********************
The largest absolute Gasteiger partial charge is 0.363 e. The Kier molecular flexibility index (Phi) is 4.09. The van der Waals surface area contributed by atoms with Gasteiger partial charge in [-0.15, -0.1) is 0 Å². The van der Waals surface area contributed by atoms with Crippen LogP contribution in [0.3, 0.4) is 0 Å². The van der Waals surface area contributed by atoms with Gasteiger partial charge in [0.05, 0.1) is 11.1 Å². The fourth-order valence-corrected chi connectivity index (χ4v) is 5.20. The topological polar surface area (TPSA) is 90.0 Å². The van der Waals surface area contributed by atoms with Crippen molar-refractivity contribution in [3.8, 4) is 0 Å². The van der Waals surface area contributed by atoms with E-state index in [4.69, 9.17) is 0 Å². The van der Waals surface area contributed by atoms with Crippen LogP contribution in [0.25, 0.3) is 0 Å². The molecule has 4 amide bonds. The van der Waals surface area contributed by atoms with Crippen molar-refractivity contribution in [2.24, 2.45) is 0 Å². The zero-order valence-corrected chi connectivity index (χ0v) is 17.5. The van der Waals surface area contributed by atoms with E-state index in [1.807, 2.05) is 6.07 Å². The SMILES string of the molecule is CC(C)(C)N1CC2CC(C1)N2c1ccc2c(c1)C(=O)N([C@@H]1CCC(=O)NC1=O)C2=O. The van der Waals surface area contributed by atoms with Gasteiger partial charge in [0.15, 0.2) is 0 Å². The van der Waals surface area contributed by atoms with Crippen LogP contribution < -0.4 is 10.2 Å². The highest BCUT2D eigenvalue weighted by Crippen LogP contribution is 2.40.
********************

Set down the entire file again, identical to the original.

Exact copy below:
The largest absolute Gasteiger partial charge is 0.363 e. The Kier molecular flexibility index (Phi) is 4.09. The van der Waals surface area contributed by atoms with Gasteiger partial charge in [-0.15, -0.1) is 0 Å². The van der Waals surface area contributed by atoms with Crippen LogP contribution in [0.3, 0.4) is 0 Å². The van der Waals surface area contributed by atoms with Gasteiger partial charge in [0.05, 0.1) is 11.1 Å². The fourth-order valence-corrected chi connectivity index (χ4v) is 5.20. The topological polar surface area (TPSA) is 90.0 Å². The van der Waals surface area contributed by atoms with Crippen molar-refractivity contribution in [3.8, 4) is 0 Å². The van der Waals surface area contributed by atoms with E-state index in [4.69, 9.17) is 0 Å². The van der Waals surface area contributed by atoms with Crippen LogP contribution in [0.25, 0.3) is 0 Å². The molecule has 4 amide bonds. The van der Waals surface area contributed by atoms with Crippen molar-refractivity contribution in [2.24, 2.45) is 0 Å². The zero-order valence-corrected chi connectivity index (χ0v) is 17.5. The van der Waals surface area contributed by atoms with E-state index in [1.807, 2.05) is 6.07 Å². The SMILES string of the molecule is CC(C)(C)N1CC2CC(C1)N2c1ccc2c(c1)C(=O)N([C@@H]1CCC(=O)NC1=O)C2=O. The van der Waals surface area contributed by atoms with Gasteiger partial charge in [0.15, 0.2) is 0 Å². The van der Waals surface area contributed by atoms with Crippen LogP contribution < -0.4 is 10.2 Å². The highest BCUT2D eigenvalue weighted by Crippen LogP contribution is 2.40.